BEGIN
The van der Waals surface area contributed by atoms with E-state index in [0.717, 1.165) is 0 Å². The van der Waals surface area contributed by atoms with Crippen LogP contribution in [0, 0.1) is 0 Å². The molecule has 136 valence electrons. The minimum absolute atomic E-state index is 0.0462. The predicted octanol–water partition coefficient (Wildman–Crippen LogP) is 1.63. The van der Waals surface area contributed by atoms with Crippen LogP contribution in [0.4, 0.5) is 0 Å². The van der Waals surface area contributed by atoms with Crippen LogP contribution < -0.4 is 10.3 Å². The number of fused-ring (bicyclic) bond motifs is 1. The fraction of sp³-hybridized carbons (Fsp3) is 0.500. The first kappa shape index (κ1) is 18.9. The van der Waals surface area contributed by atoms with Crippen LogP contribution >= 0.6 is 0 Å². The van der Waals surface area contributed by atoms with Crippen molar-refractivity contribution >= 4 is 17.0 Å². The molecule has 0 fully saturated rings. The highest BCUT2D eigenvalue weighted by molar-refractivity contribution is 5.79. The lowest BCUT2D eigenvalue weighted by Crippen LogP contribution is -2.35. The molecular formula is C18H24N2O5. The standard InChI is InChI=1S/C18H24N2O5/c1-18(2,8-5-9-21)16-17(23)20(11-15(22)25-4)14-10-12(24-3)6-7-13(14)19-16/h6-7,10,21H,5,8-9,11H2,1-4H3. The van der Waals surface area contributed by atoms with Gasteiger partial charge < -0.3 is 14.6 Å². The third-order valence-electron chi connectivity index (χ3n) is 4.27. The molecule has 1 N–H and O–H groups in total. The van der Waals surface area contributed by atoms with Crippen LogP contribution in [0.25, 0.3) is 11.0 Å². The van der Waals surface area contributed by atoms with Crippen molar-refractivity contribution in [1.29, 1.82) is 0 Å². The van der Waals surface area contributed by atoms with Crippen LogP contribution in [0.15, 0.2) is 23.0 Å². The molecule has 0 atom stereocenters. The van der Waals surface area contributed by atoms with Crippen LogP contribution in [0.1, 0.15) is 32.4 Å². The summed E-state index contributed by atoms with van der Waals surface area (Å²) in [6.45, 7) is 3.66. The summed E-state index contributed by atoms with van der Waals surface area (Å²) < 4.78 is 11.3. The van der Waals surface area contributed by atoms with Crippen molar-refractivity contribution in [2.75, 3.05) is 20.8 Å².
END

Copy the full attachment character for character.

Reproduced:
The van der Waals surface area contributed by atoms with E-state index in [0.717, 1.165) is 0 Å². The van der Waals surface area contributed by atoms with Crippen LogP contribution in [0, 0.1) is 0 Å². The molecule has 136 valence electrons. The minimum absolute atomic E-state index is 0.0462. The predicted octanol–water partition coefficient (Wildman–Crippen LogP) is 1.63. The van der Waals surface area contributed by atoms with Crippen LogP contribution in [0.4, 0.5) is 0 Å². The van der Waals surface area contributed by atoms with Crippen LogP contribution < -0.4 is 10.3 Å². The number of fused-ring (bicyclic) bond motifs is 1. The fraction of sp³-hybridized carbons (Fsp3) is 0.500. The first kappa shape index (κ1) is 18.9. The van der Waals surface area contributed by atoms with Crippen LogP contribution >= 0.6 is 0 Å². The van der Waals surface area contributed by atoms with Crippen molar-refractivity contribution >= 4 is 17.0 Å². The molecule has 0 fully saturated rings. The highest BCUT2D eigenvalue weighted by molar-refractivity contribution is 5.79. The lowest BCUT2D eigenvalue weighted by Crippen LogP contribution is -2.35. The molecular formula is C18H24N2O5. The standard InChI is InChI=1S/C18H24N2O5/c1-18(2,8-5-9-21)16-17(23)20(11-15(22)25-4)14-10-12(24-3)6-7-13(14)19-16/h6-7,10,21H,5,8-9,11H2,1-4H3. The van der Waals surface area contributed by atoms with Gasteiger partial charge < -0.3 is 14.6 Å². The third-order valence-electron chi connectivity index (χ3n) is 4.27. The molecule has 1 N–H and O–H groups in total. The van der Waals surface area contributed by atoms with Crippen LogP contribution in [0.25, 0.3) is 11.0 Å². The van der Waals surface area contributed by atoms with Crippen molar-refractivity contribution in [1.29, 1.82) is 0 Å². The van der Waals surface area contributed by atoms with Crippen LogP contribution in [0.15, 0.2) is 23.0 Å². The molecule has 0 atom stereocenters. The van der Waals surface area contributed by atoms with Crippen LogP contribution in [0.1, 0.15) is 32.4 Å². The summed E-state index contributed by atoms with van der Waals surface area (Å²) in [6.45, 7) is 3.66. The summed E-state index contributed by atoms with van der Waals surface area (Å²) < 4.78 is 11.3. The van der Waals surface area contributed by atoms with Crippen molar-refractivity contribution in [2.75, 3.05) is 20.8 Å².